AWS Compute Blog

Service Discovery for Amazon ECS Using DNS

by Chris Barclay | on | in Amazon ECS | | Comments

My colleagues Peter Dalbhanjan and Javier Ros sent a nice guest post that describes DNS-based service discovery for Amazon ECS.

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Containers are generating a lot of interest due to benefits such as portability and speed of deployment. Containers are also a good fit for microservices as they offer a thin, modular, self-contained environment that enables rapid innovation in the lifecycle of an application.

One requirement for the microservices design pattern is a reliable framework to describe the relationship between different microservices. For example, if a portal application needs to communicate with a weather service to provide data, it needs to know how to connect with that service. This underlying framework is defined as service discovery.

Service discovery offers features such as the following:

  • application reachability (where is my application, how can I reach it)
  • health checks (is this application healthy)
  • updates (how do I know when a new application comes online)
  • metadata for application configuration such as environment variables

There are several third-party approaches such as Consul.io, Weave, Netflix Eureka but running a third-party tool to manage service discovery presents its own set of challenges and increases operational complexity.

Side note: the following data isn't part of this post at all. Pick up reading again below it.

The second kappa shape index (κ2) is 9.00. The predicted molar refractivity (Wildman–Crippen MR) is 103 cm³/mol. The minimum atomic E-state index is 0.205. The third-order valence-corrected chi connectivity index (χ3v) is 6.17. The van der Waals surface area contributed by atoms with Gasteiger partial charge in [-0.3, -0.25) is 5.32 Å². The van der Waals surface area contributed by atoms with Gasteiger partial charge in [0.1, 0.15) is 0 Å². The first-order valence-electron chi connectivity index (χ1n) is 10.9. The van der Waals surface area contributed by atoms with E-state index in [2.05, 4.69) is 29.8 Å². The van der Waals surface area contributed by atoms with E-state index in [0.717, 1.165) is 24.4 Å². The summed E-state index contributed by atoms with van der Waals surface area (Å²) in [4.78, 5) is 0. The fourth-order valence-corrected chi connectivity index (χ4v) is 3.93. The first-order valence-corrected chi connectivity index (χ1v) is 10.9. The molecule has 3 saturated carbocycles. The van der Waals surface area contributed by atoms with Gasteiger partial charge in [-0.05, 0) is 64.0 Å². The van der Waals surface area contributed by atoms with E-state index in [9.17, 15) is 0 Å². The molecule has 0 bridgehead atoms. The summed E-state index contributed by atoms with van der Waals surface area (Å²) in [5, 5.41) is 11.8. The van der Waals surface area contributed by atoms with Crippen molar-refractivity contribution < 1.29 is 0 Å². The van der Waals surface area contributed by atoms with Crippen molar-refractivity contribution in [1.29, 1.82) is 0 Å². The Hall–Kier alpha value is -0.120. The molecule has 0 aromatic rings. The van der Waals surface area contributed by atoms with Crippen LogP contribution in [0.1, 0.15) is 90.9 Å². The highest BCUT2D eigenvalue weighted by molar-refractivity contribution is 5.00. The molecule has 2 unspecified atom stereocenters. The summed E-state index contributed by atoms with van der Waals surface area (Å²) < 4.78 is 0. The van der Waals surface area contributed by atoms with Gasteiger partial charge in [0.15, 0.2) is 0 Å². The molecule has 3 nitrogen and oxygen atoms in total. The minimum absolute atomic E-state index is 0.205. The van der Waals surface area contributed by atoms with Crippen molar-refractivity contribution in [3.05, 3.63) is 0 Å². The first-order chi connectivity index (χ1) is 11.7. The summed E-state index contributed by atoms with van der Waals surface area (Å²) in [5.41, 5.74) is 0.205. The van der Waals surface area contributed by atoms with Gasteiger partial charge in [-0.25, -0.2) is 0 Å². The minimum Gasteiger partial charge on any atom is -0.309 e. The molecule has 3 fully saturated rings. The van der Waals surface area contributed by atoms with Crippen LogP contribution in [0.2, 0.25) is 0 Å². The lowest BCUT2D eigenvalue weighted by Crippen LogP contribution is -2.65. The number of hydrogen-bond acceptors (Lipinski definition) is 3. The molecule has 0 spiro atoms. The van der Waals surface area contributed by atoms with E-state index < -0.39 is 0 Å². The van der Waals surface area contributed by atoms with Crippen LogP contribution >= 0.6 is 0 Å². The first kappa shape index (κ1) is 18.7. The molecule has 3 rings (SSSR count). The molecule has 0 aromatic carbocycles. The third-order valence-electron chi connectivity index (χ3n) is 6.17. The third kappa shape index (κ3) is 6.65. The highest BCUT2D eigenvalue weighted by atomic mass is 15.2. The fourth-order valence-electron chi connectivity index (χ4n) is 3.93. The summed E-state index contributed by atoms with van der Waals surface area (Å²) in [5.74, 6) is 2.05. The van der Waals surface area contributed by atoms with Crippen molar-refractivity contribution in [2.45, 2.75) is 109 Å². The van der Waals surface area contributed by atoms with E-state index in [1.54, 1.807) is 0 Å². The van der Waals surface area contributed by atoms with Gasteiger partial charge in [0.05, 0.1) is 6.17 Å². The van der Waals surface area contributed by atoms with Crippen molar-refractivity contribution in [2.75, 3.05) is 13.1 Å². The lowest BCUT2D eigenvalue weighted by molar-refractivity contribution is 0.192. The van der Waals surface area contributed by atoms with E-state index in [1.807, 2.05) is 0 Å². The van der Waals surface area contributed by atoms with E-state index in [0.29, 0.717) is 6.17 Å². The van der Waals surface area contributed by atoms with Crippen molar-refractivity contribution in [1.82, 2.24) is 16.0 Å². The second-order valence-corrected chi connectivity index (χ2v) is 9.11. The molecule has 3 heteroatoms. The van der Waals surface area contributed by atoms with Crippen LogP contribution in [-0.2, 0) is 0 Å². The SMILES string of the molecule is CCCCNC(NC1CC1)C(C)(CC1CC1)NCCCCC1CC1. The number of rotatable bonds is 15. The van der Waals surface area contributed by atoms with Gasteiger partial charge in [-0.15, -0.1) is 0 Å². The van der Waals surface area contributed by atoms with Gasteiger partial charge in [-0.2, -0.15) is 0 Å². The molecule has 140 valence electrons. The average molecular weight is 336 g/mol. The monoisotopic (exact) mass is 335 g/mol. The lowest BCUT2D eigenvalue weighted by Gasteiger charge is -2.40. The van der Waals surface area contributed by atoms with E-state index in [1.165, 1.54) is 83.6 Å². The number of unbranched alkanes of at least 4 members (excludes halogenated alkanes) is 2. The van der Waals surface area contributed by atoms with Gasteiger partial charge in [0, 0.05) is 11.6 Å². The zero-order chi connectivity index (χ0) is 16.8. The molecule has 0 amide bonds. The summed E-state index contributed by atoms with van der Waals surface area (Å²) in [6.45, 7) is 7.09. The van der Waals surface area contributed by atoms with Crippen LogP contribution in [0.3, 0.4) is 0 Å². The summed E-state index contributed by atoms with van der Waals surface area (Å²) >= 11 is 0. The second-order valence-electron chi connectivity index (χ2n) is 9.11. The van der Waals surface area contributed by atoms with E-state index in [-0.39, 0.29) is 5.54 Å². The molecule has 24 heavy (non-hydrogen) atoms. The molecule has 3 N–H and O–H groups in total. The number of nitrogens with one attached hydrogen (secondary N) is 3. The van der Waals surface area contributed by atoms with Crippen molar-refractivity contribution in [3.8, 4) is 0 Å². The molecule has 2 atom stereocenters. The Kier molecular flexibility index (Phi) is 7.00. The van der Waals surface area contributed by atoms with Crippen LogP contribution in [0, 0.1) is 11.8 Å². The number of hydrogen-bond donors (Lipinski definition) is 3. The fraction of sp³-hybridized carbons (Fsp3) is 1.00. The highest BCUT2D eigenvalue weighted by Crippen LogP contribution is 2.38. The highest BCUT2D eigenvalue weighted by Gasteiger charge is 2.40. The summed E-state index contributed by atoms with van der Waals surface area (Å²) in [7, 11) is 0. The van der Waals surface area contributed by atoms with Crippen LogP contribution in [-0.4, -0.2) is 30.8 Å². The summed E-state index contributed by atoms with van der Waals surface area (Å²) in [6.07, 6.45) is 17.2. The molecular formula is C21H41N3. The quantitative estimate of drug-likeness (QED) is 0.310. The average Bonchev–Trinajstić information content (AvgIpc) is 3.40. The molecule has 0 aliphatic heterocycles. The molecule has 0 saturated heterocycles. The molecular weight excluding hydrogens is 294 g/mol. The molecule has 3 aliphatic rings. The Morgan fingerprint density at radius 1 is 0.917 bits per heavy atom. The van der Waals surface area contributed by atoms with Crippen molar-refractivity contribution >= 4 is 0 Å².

Recently, we proposed a reference architecture for ELB-based service discovery that uses Amazon CloudWatch Events and AWS Lambda to register the service in Amazon Route 53 and uses Elastic Load Balancing functionality to perform health checks and manage request routing. An ELB-based service discovery solution works well for most services, but some services do not need a load balancer.

This post focuses on using a DNS-based approach for service discovery that leverages Amazon Route 53 private hosted zones for the remainder of use cases that don’t require a load balancer. By running a simple agent (ecssd_agent.go) on Amazon ECS container instances, customers do not need to worry about the management and maintenance of service discovery component. The agent receives all Docker events natively and registers the service into Route 53 private hosted zones.

As containers start and stop, the agent updates Route 53 DNS records. This solution also works if customers use their own third-party schedulers on top of ECS, such as Apache Mesos or Marathon. The agent is written in Go, has a minimal footprint, and is available on GitHub under the Apache license. We encourage customers to modify the code as needed, and provide feedback.

Architecture


In this architecture, there are two ECS container instances running in an ECS cluster with ecssd_agent.go running in the background. This agent is started automatically using upstart configured with the ecssd_agent.conf startup script. The agent listens to Docker events natively; it registers the service name and each task’s metadata, such as IP address and ports info, into the Route 53 private hosted zone. The agent also deregisters the service and its SRV record as soon as the Docker container is stopped, so it detects failures as fast as they happen.